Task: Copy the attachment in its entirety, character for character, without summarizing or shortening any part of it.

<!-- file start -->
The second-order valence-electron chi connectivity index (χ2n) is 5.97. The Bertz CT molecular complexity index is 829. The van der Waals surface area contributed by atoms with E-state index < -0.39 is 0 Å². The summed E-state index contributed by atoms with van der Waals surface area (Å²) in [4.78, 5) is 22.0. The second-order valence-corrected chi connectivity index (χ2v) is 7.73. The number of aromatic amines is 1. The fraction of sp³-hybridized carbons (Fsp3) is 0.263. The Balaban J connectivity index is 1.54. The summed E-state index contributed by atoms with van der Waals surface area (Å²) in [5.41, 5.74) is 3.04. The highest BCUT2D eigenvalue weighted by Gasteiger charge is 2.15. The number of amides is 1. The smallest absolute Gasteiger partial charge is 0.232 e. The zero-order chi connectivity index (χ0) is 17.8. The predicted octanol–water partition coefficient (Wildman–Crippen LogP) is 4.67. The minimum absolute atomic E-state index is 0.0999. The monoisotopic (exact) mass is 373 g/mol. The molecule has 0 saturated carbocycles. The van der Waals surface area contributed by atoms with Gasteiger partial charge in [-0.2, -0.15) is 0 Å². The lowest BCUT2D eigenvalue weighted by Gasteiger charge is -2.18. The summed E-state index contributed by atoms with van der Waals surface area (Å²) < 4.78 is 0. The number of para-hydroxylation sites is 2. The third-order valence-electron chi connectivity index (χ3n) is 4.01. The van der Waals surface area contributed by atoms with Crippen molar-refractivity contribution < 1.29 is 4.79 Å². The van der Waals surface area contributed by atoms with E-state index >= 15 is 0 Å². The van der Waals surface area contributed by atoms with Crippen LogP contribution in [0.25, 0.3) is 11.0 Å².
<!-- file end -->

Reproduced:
The second-order valence-electron chi connectivity index (χ2n) is 5.97. The Bertz CT molecular complexity index is 829. The van der Waals surface area contributed by atoms with E-state index < -0.39 is 0 Å². The summed E-state index contributed by atoms with van der Waals surface area (Å²) in [4.78, 5) is 22.0. The second-order valence-corrected chi connectivity index (χ2v) is 7.73. The number of aromatic amines is 1. The fraction of sp³-hybridized carbons (Fsp3) is 0.263. The Balaban J connectivity index is 1.54. The summed E-state index contributed by atoms with van der Waals surface area (Å²) in [5.41, 5.74) is 3.04. The highest BCUT2D eigenvalue weighted by Gasteiger charge is 2.15. The number of amides is 1. The smallest absolute Gasteiger partial charge is 0.232 e. The zero-order chi connectivity index (χ0) is 17.8. The predicted octanol–water partition coefficient (Wildman–Crippen LogP) is 4.67. The minimum absolute atomic E-state index is 0.0999. The monoisotopic (exact) mass is 373 g/mol. The molecule has 0 saturated carbocycles. The van der Waals surface area contributed by atoms with Gasteiger partial charge in [-0.2, -0.15) is 0 Å². The lowest BCUT2D eigenvalue weighted by Gasteiger charge is -2.18. The summed E-state index contributed by atoms with van der Waals surface area (Å²) < 4.78 is 0. The number of para-hydroxylation sites is 2. The third-order valence-electron chi connectivity index (χ3n) is 4.01. The van der Waals surface area contributed by atoms with Crippen molar-refractivity contribution < 1.29 is 4.79 Å². The van der Waals surface area contributed by atoms with E-state index >= 15 is 0 Å². The van der Waals surface area contributed by atoms with Crippen LogP contribution in [0.25, 0.3) is 11.0 Å².